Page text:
While the controversies and activism surrounding the Sochi Olympic Games did not mobilize the domestic policy changes in Russia that activists intended to effectuate, they did, ultimately, have an effect on the behavior of the Russian government. Namely, they encouraged the Russian government to crack down even further on pro-LGBTQ+ civil society activism and institute draconian anti-free speech mechanisms. In the lead-up to Sochi, Human Rights Watch published a report warning that anti-free speech measures against critics of the government and of the Sochi Games was “intensifying.” Jane Buchanan, Europe and Central Asia Director at Human Rights Watch, said that “by escalating the campaign to silence Sochi critics, the Russian authorities are showing the lengths they will go to stifle negative information about the games.”
Nevertheless, an all-out boycott of the Sochi Games would not have necessarily been more effective. The United States already boycotted one Olympics in Russia – the Moscow Olympics in 1980, after Russia invaded Afghanistan – without any success in effectuating policy change. Rather than coercing Russia into leaving Afghanistan, the US boycott likely encouraged Russia to remain in Afghanistan so to avoid the image of caving to Western demands. Had the United States decided to boycott the Sochi games, it could have set in place similar incentives for Russia to maintain its policies in order to avoid appearing vulnerable to American coercion.
The Sochi Olympic Games did provide the international community with the opportunity to as many said, on human rights abuses in Russia. Ultimately, however, this spotlight did nothing to advance the policy goals it sought to achieve; instead, it prompted backlash against civil society actors.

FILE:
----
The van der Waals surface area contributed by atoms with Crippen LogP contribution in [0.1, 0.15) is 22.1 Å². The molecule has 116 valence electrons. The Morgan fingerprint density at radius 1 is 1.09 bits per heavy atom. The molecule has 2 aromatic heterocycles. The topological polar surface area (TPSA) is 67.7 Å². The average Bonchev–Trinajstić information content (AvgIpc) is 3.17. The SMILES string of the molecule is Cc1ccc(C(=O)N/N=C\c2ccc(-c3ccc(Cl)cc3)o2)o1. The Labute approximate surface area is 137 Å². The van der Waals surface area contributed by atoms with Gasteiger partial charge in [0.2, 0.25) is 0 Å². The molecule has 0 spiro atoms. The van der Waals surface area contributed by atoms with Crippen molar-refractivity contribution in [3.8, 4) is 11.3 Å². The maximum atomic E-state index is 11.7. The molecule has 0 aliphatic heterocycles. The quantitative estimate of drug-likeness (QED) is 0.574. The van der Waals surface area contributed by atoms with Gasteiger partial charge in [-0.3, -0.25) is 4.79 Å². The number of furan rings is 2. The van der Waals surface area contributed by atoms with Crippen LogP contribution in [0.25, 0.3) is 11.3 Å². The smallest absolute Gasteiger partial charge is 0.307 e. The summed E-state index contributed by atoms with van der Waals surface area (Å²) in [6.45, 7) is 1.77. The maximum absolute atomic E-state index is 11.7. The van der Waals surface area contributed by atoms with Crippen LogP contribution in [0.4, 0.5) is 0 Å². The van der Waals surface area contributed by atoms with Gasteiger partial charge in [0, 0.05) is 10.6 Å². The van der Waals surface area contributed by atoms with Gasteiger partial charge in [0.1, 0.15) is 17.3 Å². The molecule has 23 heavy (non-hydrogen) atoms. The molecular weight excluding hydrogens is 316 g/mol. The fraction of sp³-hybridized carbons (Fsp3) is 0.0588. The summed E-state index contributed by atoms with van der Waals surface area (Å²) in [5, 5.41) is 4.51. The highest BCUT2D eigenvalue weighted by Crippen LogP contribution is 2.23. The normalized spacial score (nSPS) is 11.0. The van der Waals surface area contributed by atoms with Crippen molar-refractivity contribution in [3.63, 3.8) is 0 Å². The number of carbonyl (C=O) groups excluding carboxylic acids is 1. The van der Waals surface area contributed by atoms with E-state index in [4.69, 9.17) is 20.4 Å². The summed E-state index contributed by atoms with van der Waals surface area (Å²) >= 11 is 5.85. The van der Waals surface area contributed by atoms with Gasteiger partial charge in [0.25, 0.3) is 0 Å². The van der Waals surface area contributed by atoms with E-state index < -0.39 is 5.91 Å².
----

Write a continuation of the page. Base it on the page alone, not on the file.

In response to these problems, the International Olympic Committee instituted a stipulation in its host city contract that requires the host country to follow certain human rights guidelines. Outlining these specific requirements in advance incentivizes potential host countries, who seek the political prestige and potential economic boost that comes from hosting a major international sporting event, to maintain strong human rights records. FIFA also adopted a new human rights policy in 2017 in the wake of reports of the mounting labor abuses committed in Qatar.
Clearly, these new mechanisms face certain challenges: International sports organizations are not equipped to conduct independent and in-depth human rights investigations into each potential host country, and the new regulations place these organizations in the difficult position of distinguishing which rights abuses are disqualifying and which are not. However, a transnational advocacy network that regularly monitors abuses is already in place. International sports organizations should engage with these actors and seek out their recommendations when evaluating host countries. With clear standards in place in the international sports arena, human rights activism gains a new tool of positive reinforcement.
Photo: Sochi Protest